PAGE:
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New iPhone? Even in Dixon, stand in line

Tents. Sleeping bags. 20-somethings in black-rimmed glasses. That’s the scene most would picture surrounding a new iPhone release on launch day.

On Friday, the Verizon Wireless store in Dixon welcomed about 50 people waiting at its doors – some as early as 6 a.m. – to buy the new iPhone 5S.

I left the house about 7:15 a.m., secretly hoping that Dixon’s distance from major metropolitan areas would shield it long enough from the onslaught of iPhone scavengers. I had hoped that would buy me time to walk right in, or at least get a good spot in line.

I pulled into the lot about 8 a.m., talking to myself out loud. I kept saying, “That’s a lot of cars. That’s a lot of cars.” That quickly turned to, “That’s a lot of people.”

As I shut off the car in front of Manpower, a woman exited the office and asked if I was there to visit them or Verizon. I mouthed Verizon (my windows were closed), and pointed at the store next door. She shook her head in disapproval, and asked that I move. The lot was full.

I drove around the side and found a spot, jumped out and speedily walked to the front of the store. I tried not to draw much attention to myself. I knew why everyone was there. So did everyone else.

More cars arrived. An attendant came outside to hand out large red and white cards; we’d need these to keep our place in line. The cards also had numbers on them. Mine was 33.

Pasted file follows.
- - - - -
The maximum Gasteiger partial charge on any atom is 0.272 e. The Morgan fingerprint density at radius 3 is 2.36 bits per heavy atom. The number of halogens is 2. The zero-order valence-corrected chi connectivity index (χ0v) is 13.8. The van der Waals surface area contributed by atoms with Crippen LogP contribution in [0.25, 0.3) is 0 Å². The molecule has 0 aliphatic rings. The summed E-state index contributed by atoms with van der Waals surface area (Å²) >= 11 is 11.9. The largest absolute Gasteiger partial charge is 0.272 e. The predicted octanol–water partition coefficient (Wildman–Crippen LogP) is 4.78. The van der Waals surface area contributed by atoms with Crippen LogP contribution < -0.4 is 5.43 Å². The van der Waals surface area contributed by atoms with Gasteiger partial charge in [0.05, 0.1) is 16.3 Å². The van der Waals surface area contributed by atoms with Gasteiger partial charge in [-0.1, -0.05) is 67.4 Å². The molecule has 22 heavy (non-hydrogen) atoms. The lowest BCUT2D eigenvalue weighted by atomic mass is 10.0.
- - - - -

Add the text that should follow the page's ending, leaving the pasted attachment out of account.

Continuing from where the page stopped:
Immediately after receiving our numbers, someone asked if they could purchase the phone and activate it at home. They didn’t want to wait any longer. It had been 15 minutes.

A woman approached the store’s doors trying to get inside. They were locked, likely as some sort of crowd control. The store didn’t officially open until 10 a.m., but they opened for business at 8 on Friday.

About a half hour had passed before I noticed a man in a suit toward the middle of the line. State Rep. Tom Demmer, R-Dixon, was waiting, too. I went over to say hi and talk. He was number 27.

The experience of waiting in line for a phone was unique. As I had discussed with Demmer, it felt much like Michael Bay’s “The Island,” where residents hope to win the lottery. Outside of the store, numbers were called, and people would enthusiastically yell out, “It’s me! Wish me luck, guys!”

I won’t spoil the movie for you (it came out in 2005). It didn’t end well for the people who won the lottery in the movie.

In Dixon, people were happy. They were hungry, too. On more than one occasion, I heard some mention that a youth group should have been brought in to sell coffee or doughnuts.

Gold was the color of the day for the new phones. Most of the people I talked to were after that color, but the store didn’t have it stocked. They would have to wait in line to order it at a kiosk in the store.

The sky was gray, but the rain never came Friday morning. There was a strange camaraderie in the crowd.


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